Often, the ratio refers to the ratio of water to cement plus pozzolan ratio, w/(c+p). The pozzolan is typically a fly ash, or blast furnace slag. It can include a number of other materials, such as silica fume, rice husk ash or natural pozzolans. Pozzolans can be added to strengthen concrete.
    The notion of water–cement ratio was first developed by Duff A. Abrams and published in 1918. Refer to concrete slump test.
    Concrete hardens as a result of the chemical reaction between cement and water (known as hydration, this produces heat and is called the heat of hydration). For every pound (or kilogram or any unit of weight) of cement, about 0.35 pounds (or 0.35 kg or corresponding unit) of water is needed to fully complete hydration reactions.[1]
    However, a mix with a ratio of 0.35 may not mix thoroughly, and may not flow well enough to be placed. More water is therefore used than is technically necessary to react with cement. Water–cement ratios of 0.45 to 0.60 are more typically used. For higher-strength concrete, lower ratios are used, along with a plasticizer to increase flowability.
    Too much water will result in segregation of the sand and aggregate components from the cement paste. Also, water that is not consumed by the hydration reaction may leave concrete as it hardens, resulting in microscopic pores (bleeding) that will reduce final strength of concrete. A mix with too much water will experience more shrinkage as excess water leaves, resulting in internal cracks and visible fractures (particularly around inside corners), which again will reduce the final strength.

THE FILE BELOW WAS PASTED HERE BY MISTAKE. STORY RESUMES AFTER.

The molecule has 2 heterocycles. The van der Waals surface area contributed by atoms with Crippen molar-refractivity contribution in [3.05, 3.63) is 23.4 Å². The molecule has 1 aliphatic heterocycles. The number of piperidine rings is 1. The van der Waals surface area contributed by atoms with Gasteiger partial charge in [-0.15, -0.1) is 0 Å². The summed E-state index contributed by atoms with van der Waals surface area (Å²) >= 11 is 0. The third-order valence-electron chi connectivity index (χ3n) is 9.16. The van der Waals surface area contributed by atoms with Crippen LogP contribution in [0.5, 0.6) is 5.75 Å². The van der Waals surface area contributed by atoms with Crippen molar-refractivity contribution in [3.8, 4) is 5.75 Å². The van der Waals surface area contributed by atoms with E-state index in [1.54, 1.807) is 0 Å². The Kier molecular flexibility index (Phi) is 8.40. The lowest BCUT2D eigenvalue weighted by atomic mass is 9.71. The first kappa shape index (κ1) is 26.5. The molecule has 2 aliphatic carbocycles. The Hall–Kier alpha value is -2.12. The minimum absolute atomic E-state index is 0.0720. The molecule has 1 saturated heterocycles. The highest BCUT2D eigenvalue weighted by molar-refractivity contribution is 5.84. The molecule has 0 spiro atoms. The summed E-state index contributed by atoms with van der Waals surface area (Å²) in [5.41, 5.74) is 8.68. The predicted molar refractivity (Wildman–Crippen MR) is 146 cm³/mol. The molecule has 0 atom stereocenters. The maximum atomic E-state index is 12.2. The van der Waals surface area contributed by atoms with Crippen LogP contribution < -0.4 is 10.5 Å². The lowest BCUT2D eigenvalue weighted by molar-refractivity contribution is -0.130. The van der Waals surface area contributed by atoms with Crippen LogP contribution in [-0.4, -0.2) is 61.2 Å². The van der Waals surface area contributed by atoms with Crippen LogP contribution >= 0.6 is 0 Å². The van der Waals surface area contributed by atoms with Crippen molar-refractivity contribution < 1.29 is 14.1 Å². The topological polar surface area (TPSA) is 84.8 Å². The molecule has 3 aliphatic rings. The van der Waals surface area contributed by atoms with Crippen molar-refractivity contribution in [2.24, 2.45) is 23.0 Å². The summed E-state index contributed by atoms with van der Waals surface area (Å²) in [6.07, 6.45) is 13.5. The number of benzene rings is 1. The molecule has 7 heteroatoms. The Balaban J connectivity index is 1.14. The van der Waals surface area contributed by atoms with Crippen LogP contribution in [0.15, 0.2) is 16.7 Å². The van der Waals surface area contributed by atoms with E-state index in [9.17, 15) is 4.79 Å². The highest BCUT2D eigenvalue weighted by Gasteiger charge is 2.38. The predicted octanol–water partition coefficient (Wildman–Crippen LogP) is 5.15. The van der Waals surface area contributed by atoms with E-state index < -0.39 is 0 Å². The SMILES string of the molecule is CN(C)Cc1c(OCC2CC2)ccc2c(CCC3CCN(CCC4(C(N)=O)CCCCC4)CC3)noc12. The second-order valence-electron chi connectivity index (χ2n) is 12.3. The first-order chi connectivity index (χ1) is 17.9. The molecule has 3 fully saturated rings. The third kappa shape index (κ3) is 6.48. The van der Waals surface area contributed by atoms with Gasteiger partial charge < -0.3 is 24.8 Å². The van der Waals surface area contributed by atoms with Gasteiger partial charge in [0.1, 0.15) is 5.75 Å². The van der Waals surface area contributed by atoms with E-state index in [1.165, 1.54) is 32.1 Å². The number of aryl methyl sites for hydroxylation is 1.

The 1997 Uniform Building Code specifies a maximum of 0.5 ratio when concrete is exposed to freezing and thawing in a moist condition or to de-icing chemicals, and a maximum of 0.45 ratio for concrete in a severe or very severe sulfate condition.

  • Anyone tested with foam density?

  • Major Contributor

    Sorry to revive an oldish thread.. I have been really experimenting with the foam density and water ratios.. I’m finding that foam density is more a function of water required for a specific volume of foam.. at the specified density I have been using 4-4.5 gallons of water per 47 gallons of aircrete.. This with 7gallons to begin makes for a very thin and runny mix that cures very slow. I have much better early strength by reducing the initial water content to 5 gallons. I don’t have scientific measurements, but the 2 day cure strength is noticeably better than batches with more water after a week. Your mileage may very with water, concrete quality and weather :)